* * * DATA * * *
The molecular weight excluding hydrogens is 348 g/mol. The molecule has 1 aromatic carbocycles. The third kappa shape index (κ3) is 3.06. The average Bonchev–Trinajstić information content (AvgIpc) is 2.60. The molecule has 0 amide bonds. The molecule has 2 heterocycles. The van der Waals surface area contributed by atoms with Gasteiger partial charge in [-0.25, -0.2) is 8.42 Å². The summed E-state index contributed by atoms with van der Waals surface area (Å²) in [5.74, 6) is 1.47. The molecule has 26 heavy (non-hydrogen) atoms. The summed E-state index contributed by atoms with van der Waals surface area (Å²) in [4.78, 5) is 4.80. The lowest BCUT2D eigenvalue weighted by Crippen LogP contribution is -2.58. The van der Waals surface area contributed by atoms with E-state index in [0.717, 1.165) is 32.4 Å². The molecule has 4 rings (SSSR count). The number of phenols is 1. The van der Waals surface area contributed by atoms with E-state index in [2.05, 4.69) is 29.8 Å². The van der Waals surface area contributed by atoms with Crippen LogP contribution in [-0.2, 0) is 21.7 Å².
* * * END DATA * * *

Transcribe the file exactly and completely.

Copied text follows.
The molecular weight excluding hydrogens is 348 g/mol. The molecule has 1 aromatic carbocycles. The third kappa shape index (κ3) is 3.06. The average Bonchev–Trinajstić information content (AvgIpc) is 2.60. The molecule has 0 amide bonds. The molecule has 2 heterocycles. The van der Waals surface area contributed by atoms with Gasteiger partial charge in [-0.25, -0.2) is 8.42 Å². The summed E-state index contributed by atoms with van der Waals surface area (Å²) in [5.74, 6) is 1.47. The molecule has 26 heavy (non-hydrogen) atoms. The summed E-state index contributed by atoms with van der Waals surface area (Å²) in [4.78, 5) is 4.80. The lowest BCUT2D eigenvalue weighted by Crippen LogP contribution is -2.58. The van der Waals surface area contributed by atoms with E-state index in [0.717, 1.165) is 32.4 Å². The molecule has 4 rings (SSSR count). The number of phenols is 1. The van der Waals surface area contributed by atoms with E-state index in [2.05, 4.69) is 29.8 Å². The van der Waals surface area contributed by atoms with Crippen LogP contribution in [-0.2, 0) is 21.7 Å².